We’ve all seen out-of-touch sales promotions. “Check out our study area.” “2 shirts for $130!” Gant, one of the most expensive storefronts in The Shops at Yale, embodies what most people who are unfamiliar with Yale students think of us. However, this image does not accurately represent who most of us truly are. So why was I, a first-generation college student and QuestBridge scholar, standing at the checkout counter?
“Treat yourself,” the voice inside my head whispered. I obeyed. It helped that the shirt was 70 percent off.
Walking home, wondering if I had made a wrong choice, I thought about what it might feel like to have the freedom to make these kinds of purchases all the time, without guilt. Getting into a school like Yale can almost look like an instant ticket out of poverty. Yale students are well-known for living comfortable middle-class lives after graduation. Nonetheless, a large number of students are unable to live this comfortable lifestyle now. No matter how much I “look the part” of the successful career man I see myself as in ten years, no number of Gant shirts can erase the financial hardships that my family faces at this very moment.
When you’re as far away from home as I am, it can be easy to distance yourself from issues back home. We don’t try to forget about what our loved ones might be going through at home, but, with so much going on here, we often lose sight of where we came from. The truth is, my single mother still lost her job four years ago and was unemployed for eight months, leaving us reliant on the generosity of family members and the kind souls at our church for basic necessities. In the four years since, we’ve gotten back on our feet, and my mother is thriving at her new job, but the hard blow brought by her long-term unemployment left scars that I sometimes fear may be permanent. She has enough to eat and can make her house and car payments easily, but, after all she’s sacrificed for me, I want her to be able to go get her nails done and not worry about fitting it into her budget. Sometimes I feel guilty for frivolously spending the income from my student job on Gant shirts or food from Junzi when I hardly have any bills of my own to speak of.
I combat this guilt by knowing that my future is most likely financially stable. Like many Yale students who pursue lucrative careers, I am in a position to become fairly well-off at some point after leaving college. But I cannot and will not forget my mother or anyone else back home who is, in some way, responsible for my matriculation at Yale. I cannot and will not forget the school system that shaped my mind, the same school system that is still reeling from a $10 million budget deficit. You cannot and should not forget the people and places that made you who you are. Use your newfound opportunities to improve the lives of people in your life who don’t have access to them. This new place in society comes with a duty, the duty to give back.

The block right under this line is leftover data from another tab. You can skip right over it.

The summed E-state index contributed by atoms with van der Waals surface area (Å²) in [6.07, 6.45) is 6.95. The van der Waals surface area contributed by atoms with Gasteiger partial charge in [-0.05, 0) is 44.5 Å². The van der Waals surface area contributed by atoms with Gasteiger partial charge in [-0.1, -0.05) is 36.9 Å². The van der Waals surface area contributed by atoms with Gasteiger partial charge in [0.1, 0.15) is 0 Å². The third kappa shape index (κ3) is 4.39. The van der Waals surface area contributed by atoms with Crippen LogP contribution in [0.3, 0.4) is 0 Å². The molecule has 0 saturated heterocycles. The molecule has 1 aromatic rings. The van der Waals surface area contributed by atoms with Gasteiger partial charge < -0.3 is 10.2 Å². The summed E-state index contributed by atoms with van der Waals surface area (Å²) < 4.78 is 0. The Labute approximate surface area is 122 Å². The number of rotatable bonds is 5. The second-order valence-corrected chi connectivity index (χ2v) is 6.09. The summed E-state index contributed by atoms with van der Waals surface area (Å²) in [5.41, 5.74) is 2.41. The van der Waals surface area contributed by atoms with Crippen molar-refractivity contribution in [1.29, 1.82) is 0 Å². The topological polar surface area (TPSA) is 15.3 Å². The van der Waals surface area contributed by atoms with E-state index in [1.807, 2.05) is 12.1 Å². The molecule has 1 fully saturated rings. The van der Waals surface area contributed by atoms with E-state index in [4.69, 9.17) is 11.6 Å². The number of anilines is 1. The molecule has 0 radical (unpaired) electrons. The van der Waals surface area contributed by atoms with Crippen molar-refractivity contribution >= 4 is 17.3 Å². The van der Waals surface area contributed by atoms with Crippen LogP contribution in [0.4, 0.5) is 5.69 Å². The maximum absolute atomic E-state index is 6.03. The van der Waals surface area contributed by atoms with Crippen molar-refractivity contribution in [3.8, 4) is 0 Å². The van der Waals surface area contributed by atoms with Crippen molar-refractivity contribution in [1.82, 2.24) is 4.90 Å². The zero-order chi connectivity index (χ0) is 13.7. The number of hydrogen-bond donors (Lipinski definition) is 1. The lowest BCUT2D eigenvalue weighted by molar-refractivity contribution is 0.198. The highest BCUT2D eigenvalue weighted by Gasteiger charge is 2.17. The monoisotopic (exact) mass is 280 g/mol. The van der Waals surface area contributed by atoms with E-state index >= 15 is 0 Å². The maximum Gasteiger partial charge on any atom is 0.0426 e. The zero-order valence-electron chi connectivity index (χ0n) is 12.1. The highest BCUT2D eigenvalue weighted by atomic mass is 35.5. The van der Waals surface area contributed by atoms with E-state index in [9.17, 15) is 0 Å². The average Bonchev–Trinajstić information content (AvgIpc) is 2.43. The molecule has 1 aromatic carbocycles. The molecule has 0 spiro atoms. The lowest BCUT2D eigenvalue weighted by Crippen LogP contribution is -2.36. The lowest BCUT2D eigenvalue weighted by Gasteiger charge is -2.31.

So if this winter, you’ve found your head inside a fur-lined hood, pull it down for a moment. Pull it down and look back on your humble beginnings, the ones you’ve left back at home to pursue your dreams. Don’t feel guilty for using your hard-earned money to purchase an expensive winter coat, but I hope that, when you put it on, you’ll remember your mother who went without lunch for weeks so that she could afford to buy that pair of snow boots for you fifteen years ago. Infiltrate the ranks of those in power, and then use your unique perspective to create positive change today. Maybe corporate law could help to alleviate some of my family’s financial struggles, but it may not help with broader issues concerning unemployment. Perhaps instead of striving for a career in management consulting, consider a career in education reform. According to an article by Eduardo Porter in The New York Times, the achievement gap between rich and poor children is wider than ever. It’s clear that, when upwardly mobile students at places like Yale often think about their own legacies and resources at the expense of others, it only becomes more difficult for a person like me to come to a place like Yale. The possibility of having money after graduation doesn’t really do much for a broken hometown that needs you to fight for them right now. They’re counting on you. Don’t let them down.
Casey Ramsey is a sophomore in Pauli Murray College. Contact him at firstname.lastname@example.org .